Lane: How coronavirus COVID-19 affects oil demand, prices
March 30, 2020
As oil prices plummet to levels unseen since the late 20th century, commuting students at Northeastern Illinois University rejoice. But like other campuses across the globe, NEIU remains shuttered “for the duration” of the coronavirus COVID-19 pandemic as the virus continues its deadly course. Eventually, the pandemic–and subsequently, low oil prices–must end.
The price of crude oil began to fall in early March when Russia and Saudi Arabia severed negotiations aimed at hammering out a common policy in response to a fall in oil demand due to the coronavirus pandemic.
In early February, Bloomberg News reported that Chinese demand for oil had fallen by three million barrels per day, about 20% of the industry standard. At that time, West Texas Intermediate (WTI), the world standard in crude oil, was selling for just under $50 per barrel.
Since then crude oil prices have fallen through the floor. As of March 29, the price of a barrel of West Texas Intermediate stands at $21.51. Prices of the other crude oil standard such as Brent Crude—a product of the North Sea oil platforms, among other places—are only slightly higher, at $27.95. Both prices are near 25-year lows, dipping below the $17.69 cost per barrel seen in November of 1998.
The fall in prices is blamed by most observers not just on weakened world demand due to the coronavirus epidemic, but also due to a dispute between Russia and Saudi Arabia, two of the world’s largest producers. On March 5, the Organization of Oil-Exporting Countries (OPEC) met in Vienna, Austria in order to settle upon production levels in response to the pandemic.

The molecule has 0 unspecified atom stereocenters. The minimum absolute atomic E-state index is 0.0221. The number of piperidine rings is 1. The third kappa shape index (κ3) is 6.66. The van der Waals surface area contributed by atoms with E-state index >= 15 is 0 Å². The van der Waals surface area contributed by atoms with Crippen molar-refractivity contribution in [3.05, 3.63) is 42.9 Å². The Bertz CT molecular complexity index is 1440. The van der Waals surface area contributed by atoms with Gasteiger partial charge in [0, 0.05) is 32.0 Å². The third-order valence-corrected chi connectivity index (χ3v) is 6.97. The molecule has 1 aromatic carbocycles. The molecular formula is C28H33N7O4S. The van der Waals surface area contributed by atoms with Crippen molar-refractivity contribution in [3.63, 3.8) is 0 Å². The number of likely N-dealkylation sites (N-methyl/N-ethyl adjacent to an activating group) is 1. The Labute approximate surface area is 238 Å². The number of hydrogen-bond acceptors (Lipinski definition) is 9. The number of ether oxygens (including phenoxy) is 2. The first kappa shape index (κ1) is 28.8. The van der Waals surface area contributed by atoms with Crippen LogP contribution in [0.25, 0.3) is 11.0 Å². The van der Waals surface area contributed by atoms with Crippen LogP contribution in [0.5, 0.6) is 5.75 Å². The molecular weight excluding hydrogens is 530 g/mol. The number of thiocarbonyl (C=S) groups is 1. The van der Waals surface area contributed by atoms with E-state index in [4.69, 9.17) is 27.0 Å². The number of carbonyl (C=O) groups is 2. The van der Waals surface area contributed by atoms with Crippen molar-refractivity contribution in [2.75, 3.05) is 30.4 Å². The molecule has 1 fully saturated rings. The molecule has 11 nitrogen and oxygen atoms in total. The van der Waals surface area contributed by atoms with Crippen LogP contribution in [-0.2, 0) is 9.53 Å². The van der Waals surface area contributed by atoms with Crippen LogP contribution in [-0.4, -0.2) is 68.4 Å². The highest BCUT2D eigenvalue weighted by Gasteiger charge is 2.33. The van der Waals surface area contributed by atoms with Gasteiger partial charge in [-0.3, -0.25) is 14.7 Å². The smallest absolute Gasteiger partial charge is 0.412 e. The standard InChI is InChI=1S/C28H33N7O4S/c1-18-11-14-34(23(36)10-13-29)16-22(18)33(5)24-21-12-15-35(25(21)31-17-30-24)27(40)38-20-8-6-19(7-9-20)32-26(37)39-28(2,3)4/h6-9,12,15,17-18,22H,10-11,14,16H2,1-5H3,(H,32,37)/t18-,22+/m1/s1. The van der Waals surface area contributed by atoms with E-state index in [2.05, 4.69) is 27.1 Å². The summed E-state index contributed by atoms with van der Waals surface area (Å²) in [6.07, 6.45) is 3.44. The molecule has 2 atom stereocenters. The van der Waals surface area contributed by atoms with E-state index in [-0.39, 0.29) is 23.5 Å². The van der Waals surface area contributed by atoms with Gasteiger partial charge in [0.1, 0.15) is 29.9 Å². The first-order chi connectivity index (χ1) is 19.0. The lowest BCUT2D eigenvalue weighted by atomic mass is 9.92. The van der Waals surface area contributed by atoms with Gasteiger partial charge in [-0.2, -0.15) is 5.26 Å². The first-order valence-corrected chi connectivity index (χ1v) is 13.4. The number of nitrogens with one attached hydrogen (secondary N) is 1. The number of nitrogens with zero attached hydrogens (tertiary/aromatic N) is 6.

The organization — led by its largest producer, Saudi Arabia —decided to cut production by 1.5 million barrels per day. OPEC then called upon other oil-producing nations not already part of the organization to follow suit.
The following day, Russia — the largest non-OPEC oil producer in the world — announced it would not follow the OPEC policy. Deputy Minister Pavel Sorokin of the Russian Ministry of Energy argued that oil producers “cannot fight a falling demand situation when there is no clarity about where the bottom is.” In response to the Russian announcement, oil prices fell more than 10% worldwide, beginning a fall that according to many has not yet ended.
The decrease in demand will presumably ripple throughout the world. The United States ramped up domestic oil production in response to the 9/11 attacks, and according to a report by the U.S. Department of Energy, became the world’s largest producer by September of 2018.
The change in status puts the United States in a much different position with regards to falling oil prices. While the low prices of the 1990s helped fuel the roaring bull market of the millennium, this time low prices threaten to be “far more damaging to the U.S. economy,” according to CNN. Oilprice, an industry publication, asserts that “hundreds of thousands” of U.S. jobs are at stake.
But are such concerns justified? Worryingly for crude oil producers, if not consumers, option prices for a barrel of WTI oil at exchanges like the Chicago Mercantile Exchange stand at $21.84 for May, although prices do rise for the following months.
The option prices suggest that many speculate that oil prices will rebound in the second half of 2020—a boon for oil producers that may allow the industry to avoid triggering a massive economic slowdown, if not a depression.
If so, then by the time NEIU students return to campus in the fall (assuming that happens), oil prices may have, for better or worse, returned to pre-virus levels.
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